The 1996 Summer Olympics torch relay was run from April 27, 1996, until July 19, 1996, prior to the 1996 Summer Olympics in Atlanta. The route covered 26,875 kilometres (16,699 mi) across the United States and included a trek on the Pony Express, a ride on the Union Pacific Railroad, and a torch was taken into space for the first time. The relay involved over 12,000 torchbearers, including Muhammad Ali, whose lighting of the Olympic cauldron at the opening ceremony is remembered as one of the most inspiring and emotional moments in Olympic history.
The torch was designed by Malcolm Grear and featured 22 aluminum "reeds" intended to represent the number of times that the Games had been held. A gold-plated band towards the base of the torch features the names of all 20 host cities up to and including Atlanta while the logo is etched into another band near the top. The handle, made of Georgia hardwood by Hillerich & Bradsby Co, maker of Louisville Slugger bats, is found near the center of the 76 centimetres (30 in) torch. In total it weighed 1,600 grams (56 oz). Torchbearers were allowed to purchase for $275 the torch that they had carried.
The initial journey of the Olympic flame always begins in Olympia. Over 800 people carried the torch a distance of 2,141 kilometres (1,330 mi) across Greece, the most extensive in the history of the Games. The flame then landed at Los Angeles International Airport on April 27, 1996, and was met with a welcome ceremony. The first torchbearer of the American part of the relay, Rafer Johnson, was the final torchbearer at the 1984 Summer Olympics held in Los Angeles. It went on to visit 42 states and 29 state capitols along a journey of 26,875 kilometres (16,699 mi). The torch was carried by 12,467 bearers including 2,000 former Olympians or other people somehow linked to the Olympic movement, 5,500 people who had been nominated locally as "community heroes", and 2,500 people picked out in a draw.
The route was designed to take in as many historically and culturally significant locations as possible. The torch was first carried to Santa Monica Pier and was greeted at the first of hundreds of celebratory events. It then proceeded along the coast and up to Kingman, Arizona, at which point it joined the famous Route 66, passing close to the Grand Canyon and reaching Hoover Dam. It was carried across by Martha Watson and the world's largest US flag was unfurled across the wall of the dam.
The route featured a wide variety in the methods of transport used, including bicycles, boats, and trains. From Las Vegas the flame was passed onto a special cauldron car on a Union Pacific train, the first of several train journeys. The National Pony Express Association participated in the journey with riders carrying the torch for over 56 continuous hours. On June 12 the torch was taken on board a replica of a 19th-century packet boat and pulled for 3.2 kilometres (2.0 mi) along Erie Canal by mule. The torch was also carried into space for the first time, with astronauts taking an unlit torch with them aboard Space Shuttle Columbia as part of STS-78. This was replicated during the 2000 Summer Olympics torch relay and as part of the 2014 Winter Olympics torch relay.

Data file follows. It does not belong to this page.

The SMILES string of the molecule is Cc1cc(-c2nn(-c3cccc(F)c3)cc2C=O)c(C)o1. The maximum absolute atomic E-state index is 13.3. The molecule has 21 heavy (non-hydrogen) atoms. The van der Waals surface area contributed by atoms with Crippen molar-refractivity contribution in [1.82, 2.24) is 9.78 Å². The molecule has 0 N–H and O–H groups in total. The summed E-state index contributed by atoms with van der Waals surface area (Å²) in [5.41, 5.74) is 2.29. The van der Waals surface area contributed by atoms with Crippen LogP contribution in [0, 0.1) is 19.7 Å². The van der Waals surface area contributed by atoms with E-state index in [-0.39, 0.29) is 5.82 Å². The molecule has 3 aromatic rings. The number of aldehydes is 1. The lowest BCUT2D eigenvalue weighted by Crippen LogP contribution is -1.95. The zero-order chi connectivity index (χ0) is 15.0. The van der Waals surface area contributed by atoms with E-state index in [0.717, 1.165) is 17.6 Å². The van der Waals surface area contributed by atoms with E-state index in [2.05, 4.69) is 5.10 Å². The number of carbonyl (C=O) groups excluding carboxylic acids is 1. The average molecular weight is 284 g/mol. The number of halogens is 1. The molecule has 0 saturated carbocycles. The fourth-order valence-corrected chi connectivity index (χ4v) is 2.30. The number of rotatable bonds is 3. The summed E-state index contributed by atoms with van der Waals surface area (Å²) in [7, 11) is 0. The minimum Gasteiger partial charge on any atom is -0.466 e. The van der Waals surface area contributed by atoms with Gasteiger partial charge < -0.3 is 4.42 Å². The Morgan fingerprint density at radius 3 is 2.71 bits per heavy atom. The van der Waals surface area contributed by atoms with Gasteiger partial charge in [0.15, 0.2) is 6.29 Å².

While the relay went without any major mishaps there was need for a 15-mile diversion on the route between Baton Rouge and New Orleans – a 310,000 US gallons (1,200,000 l; 260,000 imp gal) gasoline spillage in Gramercy, Louisiana, necessitated the detour.
The relay was sponsored by Coca-Cola with accompanying cars, vans, and trucks emblazoned with the logo. Revenue from the drinks sold from the travelling party were donated to charity. As part of the deal Coca-Cola were allowed to choose a quarter of the relay runners. They gave nomination forms away as part of a promotional deal with 12-packs of their cans with the entries largely being selected at random.
The end of the relay took place on July 19, 1996, at the opening ceremony in Atlanta. Four-time gold medal-winning discus thrower Al Oerter carried the torch to the stadium, passing it to Evander Holyfield. Holyfield was then joined by Voula Patoulidou and the pair passed the flame to American swimmer Janet Evans, the penultimate torchbearer, who carried it around a lap of the track and up a long ramp leading towards the northern end of the stadium.
The identity of the final torchbearer had been kept secret and was only revealed when Muhammad Ali appeared at the top of the ramp. Ali, who had won gold at the 1960 Games in Rome and later developed Parkinson's disease, lit a mechanical torch which then travelled along a wire, lighting the cauldron at the top of a 116-foot (35 m) tower. His appearance has been referred to as being one of the most inspiring, poignant, and emotional moments in Olympic history.